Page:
I can only imagine what it’s like to string together such a remarkable career and never taste true post-season success. Carter started off with six straight playoff losses, then lost a playoff game after earning a previous-win round in the four other seasons in which his team qualified. I guess the jewelry just wasn’t meant to come Carter’s way, but his feats as a pass catcher still land him on this list in convincing fashion. Great hands. Great numbers. And great eyebrows.

2: Randy Moss

Randy Moss is probably the most physically gifted professional football player of my lifetime.

The phrase "he's an athletic freak" has been overused to the point of meaninglessness, having been applied in recent years to third-tier nobodies like Adam Archuleta and Kevin Kasper, but there's simply no other appropriate descriptor for Randay. When he came out of college he was clocking 40 times in the 4.3/4.4 range. At 6'4". He could outleap literally every defender in the league. His body control, at a full sprint, was (and is, still) simply boggling. No one in my memory -- or possibly in league history -- has been better at adjusting to the ball in the air. He had the agility of a Santana Moss and the size of Herman Moore. Defensive coordinators didn't know how to deal with him because they had simply never seen anyone like him before, ever. He might as well have been a creature from another dimension, just without the thousand eyes and

Sure, he's had an attitude. Sure, he only plays when he wants to play -- ask the trogs out in Oakland, but don't go heavy on the syllables. Sure, he ran into a meter maid with his car and dragged her down a street. No one said he's the guy you want watching your house while you're out of town. he's the guy you want as your QB's outlet, the game-changer capable, at any moment, of completely re-arranging the scheme of an opposing defense.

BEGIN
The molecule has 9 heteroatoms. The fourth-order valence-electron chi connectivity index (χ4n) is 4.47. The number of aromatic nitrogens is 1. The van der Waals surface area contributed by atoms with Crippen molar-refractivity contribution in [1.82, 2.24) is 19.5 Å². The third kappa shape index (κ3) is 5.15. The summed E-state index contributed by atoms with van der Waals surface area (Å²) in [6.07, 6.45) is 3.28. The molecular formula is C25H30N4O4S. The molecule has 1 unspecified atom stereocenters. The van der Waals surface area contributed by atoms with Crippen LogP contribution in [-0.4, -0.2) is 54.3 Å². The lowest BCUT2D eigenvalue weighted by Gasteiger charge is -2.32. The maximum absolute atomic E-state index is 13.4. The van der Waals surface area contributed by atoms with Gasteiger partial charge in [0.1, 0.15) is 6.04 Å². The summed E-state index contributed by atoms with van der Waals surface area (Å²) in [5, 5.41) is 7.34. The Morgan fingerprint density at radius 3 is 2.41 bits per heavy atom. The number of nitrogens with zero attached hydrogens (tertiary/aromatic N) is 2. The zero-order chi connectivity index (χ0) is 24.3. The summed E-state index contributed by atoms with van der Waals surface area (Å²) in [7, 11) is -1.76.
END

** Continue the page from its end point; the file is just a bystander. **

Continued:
Plus, he's a big bass fisherman. And he admits to toking up, even if it's only once in a blue moon. Guy's solid in my book.

Bankmeister: And if you didn't see this one coming...

1: Jerry Rice

If you’re a sports fan and you’ve been following this series, you know that debates about sports are oftentimes arguable. As we’ve said in our intros in earlier installments of this little project, the Iron Triangle of the House of Georges likes to argue. A lot. By the time this feature is finally put to bed, we’ll have examined 300 items. We’ll have made fun of one another for selecting certain items. We’ll have scoffed at statements made in defense of our selections, and we’ll have bickered about the orders in which we’ve ranked these things. It’s possible that all of that is true for 299 items. Gerardo Arroz is the lone exception.

If one can make a convincing stance for why Mr. Rice is not the greatest receiver of all time, this is your chance for doing so. Let’s run through the numbers real quick, though: One thousand five hundred forty-nine catches (1st); 22,895 receiving yards (1st); and 197 receiving touchdowns (1st). Those are all career numbers of course, and there are a few single-season ones to throw out as well, i.e. his 1995 campaign wherein he caught for 1,848 yards. There’s also the 13 Pro Bowls, the 33 catches/589 yards/eight touchdowns/one MVP that he managed in four Super Bowls. So go ahead: argue.

It has become somewhat widely accepted that next year, when Rice becomes eligible for enshrinement in Canton, his induction into the Hall of Fame will be certain, carrying zero speculation. He was inducted to the NCAA Football Hall of Fame in 2006, but his professional accomplishments and records are so impressive, that I will even link to a Wikipedia page for emphasis.

Don't know about y'all, but we're exhausted. Hope you enjoyed.


old no. 7 said...

Little-known fact about Steve Largent & the Seahawks: they actually played their inaugural year in the NFC West, with Tampa as a member of the AFC West. The following season they switched. Seattle came back to the NFC West in, I think, 2002.

Well-known fact about Steve Largent: Bible-thumping fundamentalist loon.

Hercules Rockefeller said...

You guys are killing these. Seriously nice work!